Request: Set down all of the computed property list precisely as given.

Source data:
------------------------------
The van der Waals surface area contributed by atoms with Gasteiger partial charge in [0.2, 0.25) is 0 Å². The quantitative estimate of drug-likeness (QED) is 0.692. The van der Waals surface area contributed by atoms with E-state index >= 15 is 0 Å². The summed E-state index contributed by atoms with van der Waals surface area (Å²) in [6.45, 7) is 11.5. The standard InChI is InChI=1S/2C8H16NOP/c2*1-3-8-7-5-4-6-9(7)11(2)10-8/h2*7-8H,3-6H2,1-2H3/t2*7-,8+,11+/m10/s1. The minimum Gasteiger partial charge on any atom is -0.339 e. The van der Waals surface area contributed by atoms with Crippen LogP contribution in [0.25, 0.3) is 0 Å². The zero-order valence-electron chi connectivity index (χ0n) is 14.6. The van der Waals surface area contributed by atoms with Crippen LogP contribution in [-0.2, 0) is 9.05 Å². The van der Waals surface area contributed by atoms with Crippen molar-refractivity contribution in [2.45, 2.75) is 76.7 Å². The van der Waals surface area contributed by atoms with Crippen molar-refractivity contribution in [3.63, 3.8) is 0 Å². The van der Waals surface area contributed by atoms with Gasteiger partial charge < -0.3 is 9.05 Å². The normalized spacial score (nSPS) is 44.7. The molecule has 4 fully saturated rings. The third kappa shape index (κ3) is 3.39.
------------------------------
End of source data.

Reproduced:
The van der Waals surface area contributed by atoms with Gasteiger partial charge in [0.2, 0.25) is 0 Å². The quantitative estimate of drug-likeness (QED) is 0.692. The van der Waals surface area contributed by atoms with E-state index >= 15 is 0 Å². The summed E-state index contributed by atoms with van der Waals surface area (Å²) in [6.45, 7) is 11.5. The standard InChI is InChI=1S/2C8H16NOP/c2*1-3-8-7-5-4-6-9(7)11(2)10-8/h2*7-8H,3-6H2,1-2H3/t2*7-,8+,11+/m10/s1. The minimum Gasteiger partial charge on any atom is -0.339 e. The van der Waals surface area contributed by atoms with Crippen LogP contribution in [0.25, 0.3) is 0 Å². The zero-order valence-electron chi connectivity index (χ0n) is 14.6. The van der Waals surface area contributed by atoms with Crippen LogP contribution in [-0.2, 0) is 9.05 Å². The van der Waals surface area contributed by atoms with Crippen molar-refractivity contribution in [2.45, 2.75) is 76.7 Å². The van der Waals surface area contributed by atoms with Crippen molar-refractivity contribution in [3.63, 3.8) is 0 Å². The van der Waals surface area contributed by atoms with Gasteiger partial charge < -0.3 is 9.05 Å². The normalized spacial score (nSPS) is 44.7. The molecule has 4 fully saturated rings. The third kappa shape index (κ3) is 3.39.